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Ford sees big profits in ride-sharing

Michael Martinez
The Detroit News

Romulus — Ford Motor Co. thinks new mobility services could yield profit margins more than double what it makes selling cars and trucks, and Executive Chairman Bill Ford on Thursday said that’s because the automaker is becoming more nimble and forward-thinking.

“In time, if we do this right, we will become less capital-intensive,” he said at the World Mobility Leadership Forum, a two-day conference in Romulus focused on the changing role of transportation. “We’ll have more revenue streams that aren’t dependent upon heavily fixed-costs investment.”

At its investor day earlier this month, Ford said new mobility opportunities like ride-sharing could earn 20 percent profit margins, compared to the 8 percent it has targeted for its core business of building cars and trucks. Ford said Thursday there’s no defined timeline to making those types of margins, and that the company will have to constantly reassess the services it offers based on how much money it’s making.

“We have to accept the fact we’re going to go down some blind alleys, launch some businesses that may not have acceptable returns,” he said. “But that’s all part of exploring and being on this journey we’re going to be on. If we’re not willing to do that, we’re never going to push fast enough and hard enough.”

CEO Mark Fields has said Ford has the potential to earn $3.7 trillion of the transportation industry’s $5.4 trillion in annual revenue from emerging mobility opportunities such as ride-hailing and car-sharing services. For many of those new opportunities, Ford said the automaker won’t be “just an assembler of other people’s technology,” and will be able to make money in new ways it hasn’t before.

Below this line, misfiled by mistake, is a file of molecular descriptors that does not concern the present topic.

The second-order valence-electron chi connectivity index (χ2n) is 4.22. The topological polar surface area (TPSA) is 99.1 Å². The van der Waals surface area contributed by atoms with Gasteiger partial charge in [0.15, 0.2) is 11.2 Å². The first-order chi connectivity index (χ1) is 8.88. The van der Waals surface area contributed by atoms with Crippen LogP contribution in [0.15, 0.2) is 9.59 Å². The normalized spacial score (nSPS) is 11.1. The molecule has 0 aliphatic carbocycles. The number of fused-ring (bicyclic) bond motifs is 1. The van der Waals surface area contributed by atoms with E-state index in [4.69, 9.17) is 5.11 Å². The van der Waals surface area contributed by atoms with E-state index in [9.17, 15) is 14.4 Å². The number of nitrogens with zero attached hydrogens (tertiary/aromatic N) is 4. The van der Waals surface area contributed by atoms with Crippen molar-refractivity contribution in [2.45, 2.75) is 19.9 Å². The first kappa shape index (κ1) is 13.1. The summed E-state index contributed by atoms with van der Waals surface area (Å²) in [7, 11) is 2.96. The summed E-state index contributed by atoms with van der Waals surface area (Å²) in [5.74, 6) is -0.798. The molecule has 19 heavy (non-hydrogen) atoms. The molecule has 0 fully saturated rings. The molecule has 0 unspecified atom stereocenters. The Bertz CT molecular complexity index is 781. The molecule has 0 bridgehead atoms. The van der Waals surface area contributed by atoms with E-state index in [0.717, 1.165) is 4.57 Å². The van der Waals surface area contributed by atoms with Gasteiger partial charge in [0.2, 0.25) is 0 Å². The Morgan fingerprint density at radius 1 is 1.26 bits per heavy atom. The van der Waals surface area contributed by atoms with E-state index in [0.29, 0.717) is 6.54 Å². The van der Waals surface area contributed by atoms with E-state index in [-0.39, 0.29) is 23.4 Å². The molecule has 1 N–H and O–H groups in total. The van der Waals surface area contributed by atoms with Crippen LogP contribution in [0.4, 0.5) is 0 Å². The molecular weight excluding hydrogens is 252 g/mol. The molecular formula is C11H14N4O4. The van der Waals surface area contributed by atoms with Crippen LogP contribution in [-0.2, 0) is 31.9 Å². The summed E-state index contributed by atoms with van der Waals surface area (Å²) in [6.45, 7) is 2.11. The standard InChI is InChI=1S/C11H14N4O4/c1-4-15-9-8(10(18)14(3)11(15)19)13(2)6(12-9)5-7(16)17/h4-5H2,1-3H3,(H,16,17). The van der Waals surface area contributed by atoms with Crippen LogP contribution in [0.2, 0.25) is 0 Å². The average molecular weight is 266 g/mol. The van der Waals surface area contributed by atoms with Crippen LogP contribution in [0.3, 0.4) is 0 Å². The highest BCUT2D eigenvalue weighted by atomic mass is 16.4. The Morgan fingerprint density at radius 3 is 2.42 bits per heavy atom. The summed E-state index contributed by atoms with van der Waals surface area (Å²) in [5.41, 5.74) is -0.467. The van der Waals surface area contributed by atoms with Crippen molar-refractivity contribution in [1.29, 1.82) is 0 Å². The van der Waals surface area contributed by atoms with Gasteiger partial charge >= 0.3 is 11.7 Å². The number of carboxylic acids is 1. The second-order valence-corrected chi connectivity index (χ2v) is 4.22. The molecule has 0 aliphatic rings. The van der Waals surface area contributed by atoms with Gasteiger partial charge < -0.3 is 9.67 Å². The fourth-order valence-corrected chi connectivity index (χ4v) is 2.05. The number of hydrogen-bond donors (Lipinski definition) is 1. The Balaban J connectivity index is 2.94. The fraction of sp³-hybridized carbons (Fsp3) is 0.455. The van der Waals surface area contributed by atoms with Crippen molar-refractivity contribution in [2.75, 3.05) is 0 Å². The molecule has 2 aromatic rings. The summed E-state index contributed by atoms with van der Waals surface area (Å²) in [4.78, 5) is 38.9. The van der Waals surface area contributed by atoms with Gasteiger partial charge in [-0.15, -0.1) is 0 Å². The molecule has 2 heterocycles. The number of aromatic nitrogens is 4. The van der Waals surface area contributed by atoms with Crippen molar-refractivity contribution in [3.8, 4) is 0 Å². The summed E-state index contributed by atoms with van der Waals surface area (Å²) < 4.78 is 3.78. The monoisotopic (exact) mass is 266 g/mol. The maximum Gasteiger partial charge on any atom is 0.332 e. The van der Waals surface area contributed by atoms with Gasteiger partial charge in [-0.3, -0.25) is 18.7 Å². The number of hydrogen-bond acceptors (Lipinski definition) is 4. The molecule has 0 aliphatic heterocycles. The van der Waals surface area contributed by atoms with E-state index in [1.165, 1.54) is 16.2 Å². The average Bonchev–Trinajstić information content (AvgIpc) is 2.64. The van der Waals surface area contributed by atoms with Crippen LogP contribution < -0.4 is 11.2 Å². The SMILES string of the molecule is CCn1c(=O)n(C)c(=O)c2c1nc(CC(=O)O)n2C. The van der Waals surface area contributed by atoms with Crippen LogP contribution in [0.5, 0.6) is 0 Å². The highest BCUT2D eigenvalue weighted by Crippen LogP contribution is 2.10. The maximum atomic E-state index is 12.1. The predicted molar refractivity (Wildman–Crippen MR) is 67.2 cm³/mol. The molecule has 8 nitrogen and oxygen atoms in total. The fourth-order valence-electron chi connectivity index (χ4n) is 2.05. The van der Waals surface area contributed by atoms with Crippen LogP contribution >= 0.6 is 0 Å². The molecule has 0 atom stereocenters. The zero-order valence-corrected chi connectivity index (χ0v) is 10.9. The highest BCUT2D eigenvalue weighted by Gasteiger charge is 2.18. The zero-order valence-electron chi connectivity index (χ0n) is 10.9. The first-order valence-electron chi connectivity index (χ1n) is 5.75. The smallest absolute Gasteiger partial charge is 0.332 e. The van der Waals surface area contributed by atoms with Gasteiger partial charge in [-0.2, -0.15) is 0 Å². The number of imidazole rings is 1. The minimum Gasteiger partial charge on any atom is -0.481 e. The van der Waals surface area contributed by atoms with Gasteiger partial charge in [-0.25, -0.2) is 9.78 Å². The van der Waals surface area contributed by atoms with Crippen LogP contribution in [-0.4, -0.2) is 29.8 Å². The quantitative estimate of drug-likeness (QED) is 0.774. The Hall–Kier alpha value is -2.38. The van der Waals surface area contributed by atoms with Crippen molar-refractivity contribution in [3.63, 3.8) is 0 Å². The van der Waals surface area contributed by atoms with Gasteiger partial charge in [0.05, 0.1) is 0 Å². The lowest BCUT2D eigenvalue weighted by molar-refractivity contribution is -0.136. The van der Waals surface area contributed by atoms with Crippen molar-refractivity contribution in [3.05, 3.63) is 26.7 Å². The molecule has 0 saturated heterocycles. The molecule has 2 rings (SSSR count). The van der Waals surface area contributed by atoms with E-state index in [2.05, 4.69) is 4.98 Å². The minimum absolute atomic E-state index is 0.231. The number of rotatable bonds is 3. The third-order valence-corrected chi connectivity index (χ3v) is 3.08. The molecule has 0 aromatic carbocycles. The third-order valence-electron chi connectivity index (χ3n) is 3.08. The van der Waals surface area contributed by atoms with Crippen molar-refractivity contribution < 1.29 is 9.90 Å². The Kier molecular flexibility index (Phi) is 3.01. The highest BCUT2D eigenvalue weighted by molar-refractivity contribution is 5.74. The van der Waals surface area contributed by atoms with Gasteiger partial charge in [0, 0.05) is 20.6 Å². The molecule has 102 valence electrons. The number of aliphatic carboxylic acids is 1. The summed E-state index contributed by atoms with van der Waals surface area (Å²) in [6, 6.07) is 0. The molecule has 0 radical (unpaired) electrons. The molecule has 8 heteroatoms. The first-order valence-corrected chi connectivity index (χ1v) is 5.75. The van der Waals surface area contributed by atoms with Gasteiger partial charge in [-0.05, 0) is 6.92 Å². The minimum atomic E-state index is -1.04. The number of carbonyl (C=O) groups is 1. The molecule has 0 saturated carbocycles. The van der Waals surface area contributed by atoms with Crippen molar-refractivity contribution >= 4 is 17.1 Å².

Nearly two years ago, Ford launched a series of “smart mobility” experiments around the world. It’s now beginning to implement some of those experiments that it feels make the most business sense.

“You can’t be like a kid in a candy store and just grab every new technology,” Ford said during his address. “There are a lot of really interesting ideas, but medium and long term, is there a viable business model, can we make money off it? ... I’m very comfortable we’re doing that now, but it’s not a natural process.”

The automaker earlier this month acquired the shuttle service Chariot in San Francisco. The shuttle’s routes are crowd-sourced and send vans to wherever demand is greatest. Ford plans to expand Chariot to five other cities globally over the next 18 months.

It is partnering with bike-share service Motivate in the Bay Area to add bike-sharing stations and 7,000 Ford-branded bicycles made by Detroit Bikes by the end of 2018.

It also developed a City Solutions team to work with local governments across the country to help shape transportation offerings.

Ford recently formed a subsidiary called Ford Smart Mobility LLC to handle business decisions on new transportation services, and on Thursday named Raj Rao — an automotive industry outsider who most recently was vice president of digital innovation with 3M — as its CEO.

“You also have to run the business as it is today, and run it well and run it without distractions,” Bill Ford said. “We don’t need our whole company focused on this, we need a few of us focused on this and really thinking this through.”

Ford has been a champion of environmental issues and sustainability. Changes in mobility should ultimately make the world a better place, helping to reduce congestion in cities and give people ways to access healthcare and other services through transportation.

“It has to change in a way that benefits people, and not just technology for technology’s sake,” he said.